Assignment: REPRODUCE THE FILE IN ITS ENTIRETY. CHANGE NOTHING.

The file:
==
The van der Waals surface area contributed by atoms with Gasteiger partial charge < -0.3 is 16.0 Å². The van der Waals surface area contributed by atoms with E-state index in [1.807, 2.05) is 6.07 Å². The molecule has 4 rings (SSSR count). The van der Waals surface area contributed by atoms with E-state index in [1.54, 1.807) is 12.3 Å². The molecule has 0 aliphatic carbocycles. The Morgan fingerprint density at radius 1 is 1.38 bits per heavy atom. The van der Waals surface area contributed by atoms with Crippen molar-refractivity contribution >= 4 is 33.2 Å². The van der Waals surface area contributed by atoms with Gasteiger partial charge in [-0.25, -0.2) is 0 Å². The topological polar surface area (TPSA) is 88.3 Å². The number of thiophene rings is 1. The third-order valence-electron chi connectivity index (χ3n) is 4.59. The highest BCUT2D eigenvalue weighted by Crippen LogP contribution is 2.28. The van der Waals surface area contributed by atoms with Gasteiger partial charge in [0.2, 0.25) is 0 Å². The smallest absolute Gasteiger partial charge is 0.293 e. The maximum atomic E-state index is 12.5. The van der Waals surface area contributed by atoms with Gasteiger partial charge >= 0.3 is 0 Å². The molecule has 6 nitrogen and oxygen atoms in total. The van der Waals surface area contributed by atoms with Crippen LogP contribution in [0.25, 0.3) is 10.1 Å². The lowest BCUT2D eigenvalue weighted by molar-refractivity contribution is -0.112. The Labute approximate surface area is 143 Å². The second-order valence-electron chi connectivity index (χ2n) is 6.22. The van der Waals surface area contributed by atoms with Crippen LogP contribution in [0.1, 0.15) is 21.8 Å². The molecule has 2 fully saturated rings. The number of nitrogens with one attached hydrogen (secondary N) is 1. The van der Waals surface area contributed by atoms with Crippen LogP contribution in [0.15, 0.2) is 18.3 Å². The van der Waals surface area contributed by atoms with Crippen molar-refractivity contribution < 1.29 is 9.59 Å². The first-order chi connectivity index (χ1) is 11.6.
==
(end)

The van der Waals surface area contributed by atoms with Gasteiger partial charge < -0.3 is 16.0 Å². The van der Waals surface area contributed by atoms with E-state index in [1.807, 2.05) is 6.07 Å². The molecule has 4 rings (SSSR count). The van der Waals surface area contributed by atoms with E-state index in [1.54, 1.807) is 12.3 Å². The molecule has 0 aliphatic carbocycles. The Morgan fingerprint density at radius 1 is 1.38 bits per heavy atom. The van der Waals surface area contributed by atoms with Crippen molar-refractivity contribution >= 4 is 33.2 Å². The van der Waals surface area contributed by atoms with Gasteiger partial charge in [-0.25, -0.2) is 0 Å². The topological polar surface area (TPSA) is 88.3 Å². The number of thiophene rings is 1. The third-order valence-electron chi connectivity index (χ3n) is 4.59. The highest BCUT2D eigenvalue weighted by Crippen LogP contribution is 2.28. The van der Waals surface area contributed by atoms with Gasteiger partial charge in [0.2, 0.25) is 0 Å². The smallest absolute Gasteiger partial charge is 0.293 e. The maximum atomic E-state index is 12.5. The van der Waals surface area contributed by atoms with Gasteiger partial charge >= 0.3 is 0 Å². The molecule has 6 nitrogen and oxygen atoms in total. The van der Waals surface area contributed by atoms with Crippen LogP contribution in [0.25, 0.3) is 10.1 Å². The lowest BCUT2D eigenvalue weighted by molar-refractivity contribution is -0.112. The Labute approximate surface area is 143 Å². The second-order valence-electron chi connectivity index (χ2n) is 6.22. The van der Waals surface area contributed by atoms with Crippen LogP contribution in [0.1, 0.15) is 21.8 Å². The molecule has 2 fully saturated rings. The number of nitrogens with one attached hydrogen (secondary N) is 1. The van der Waals surface area contributed by atoms with Crippen LogP contribution in [0.15, 0.2) is 18.3 Å². The van der Waals surface area contributed by atoms with Crippen molar-refractivity contribution < 1.29 is 9.59 Å². The first-order chi connectivity index (χ1) is 11.6.